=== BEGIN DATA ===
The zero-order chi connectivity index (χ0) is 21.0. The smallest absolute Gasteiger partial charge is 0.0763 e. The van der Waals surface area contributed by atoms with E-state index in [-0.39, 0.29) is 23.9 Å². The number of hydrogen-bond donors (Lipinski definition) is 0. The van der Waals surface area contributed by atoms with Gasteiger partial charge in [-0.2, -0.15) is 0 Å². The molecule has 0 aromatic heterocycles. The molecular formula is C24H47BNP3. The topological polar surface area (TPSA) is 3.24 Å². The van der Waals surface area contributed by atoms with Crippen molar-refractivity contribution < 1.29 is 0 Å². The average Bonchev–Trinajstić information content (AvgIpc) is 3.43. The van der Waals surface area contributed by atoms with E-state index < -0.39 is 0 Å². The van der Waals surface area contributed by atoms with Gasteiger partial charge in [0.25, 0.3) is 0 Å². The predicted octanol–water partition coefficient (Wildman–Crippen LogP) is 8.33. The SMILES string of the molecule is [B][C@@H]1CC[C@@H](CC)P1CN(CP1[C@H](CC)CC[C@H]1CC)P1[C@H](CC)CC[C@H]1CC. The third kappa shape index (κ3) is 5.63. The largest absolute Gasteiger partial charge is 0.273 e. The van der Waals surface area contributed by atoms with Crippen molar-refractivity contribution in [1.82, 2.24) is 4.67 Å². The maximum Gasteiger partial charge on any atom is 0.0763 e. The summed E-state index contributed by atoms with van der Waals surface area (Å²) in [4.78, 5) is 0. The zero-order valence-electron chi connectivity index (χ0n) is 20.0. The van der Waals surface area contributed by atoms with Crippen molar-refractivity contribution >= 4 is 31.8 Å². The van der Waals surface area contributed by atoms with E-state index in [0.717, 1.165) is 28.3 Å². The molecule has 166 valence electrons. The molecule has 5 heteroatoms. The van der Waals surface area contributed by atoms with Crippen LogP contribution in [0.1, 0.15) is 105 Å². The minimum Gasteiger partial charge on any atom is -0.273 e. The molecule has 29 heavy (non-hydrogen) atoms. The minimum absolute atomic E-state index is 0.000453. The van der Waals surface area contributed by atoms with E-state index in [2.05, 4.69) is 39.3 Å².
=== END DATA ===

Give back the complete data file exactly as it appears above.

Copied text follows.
The zero-order chi connectivity index (χ0) is 21.0. The smallest absolute Gasteiger partial charge is 0.0763 e. The van der Waals surface area contributed by atoms with E-state index in [-0.39, 0.29) is 23.9 Å². The number of hydrogen-bond donors (Lipinski definition) is 0. The van der Waals surface area contributed by atoms with Gasteiger partial charge in [-0.2, -0.15) is 0 Å². The molecule has 0 aromatic heterocycles. The molecular formula is C24H47BNP3. The topological polar surface area (TPSA) is 3.24 Å². The van der Waals surface area contributed by atoms with Crippen molar-refractivity contribution < 1.29 is 0 Å². The average Bonchev–Trinajstić information content (AvgIpc) is 3.43. The van der Waals surface area contributed by atoms with E-state index < -0.39 is 0 Å². The van der Waals surface area contributed by atoms with Gasteiger partial charge in [0.25, 0.3) is 0 Å². The predicted octanol–water partition coefficient (Wildman–Crippen LogP) is 8.33. The SMILES string of the molecule is [B][C@@H]1CC[C@@H](CC)P1CN(CP1[C@H](CC)CC[C@H]1CC)P1[C@H](CC)CC[C@H]1CC. The third kappa shape index (κ3) is 5.63. The largest absolute Gasteiger partial charge is 0.273 e. The van der Waals surface area contributed by atoms with Crippen molar-refractivity contribution in [1.82, 2.24) is 4.67 Å². The maximum Gasteiger partial charge on any atom is 0.0763 e. The summed E-state index contributed by atoms with van der Waals surface area (Å²) in [4.78, 5) is 0. The zero-order valence-electron chi connectivity index (χ0n) is 20.0. The van der Waals surface area contributed by atoms with Crippen molar-refractivity contribution >= 4 is 31.8 Å². The van der Waals surface area contributed by atoms with E-state index in [0.717, 1.165) is 28.3 Å². The molecule has 166 valence electrons. The molecule has 5 heteroatoms. The van der Waals surface area contributed by atoms with Crippen LogP contribution in [0.1, 0.15) is 105 Å². The minimum Gasteiger partial charge on any atom is -0.273 e. The molecule has 29 heavy (non-hydrogen) atoms. The minimum absolute atomic E-state index is 0.000453. The van der Waals surface area contributed by atoms with E-state index in [2.05, 4.69) is 39.3 Å².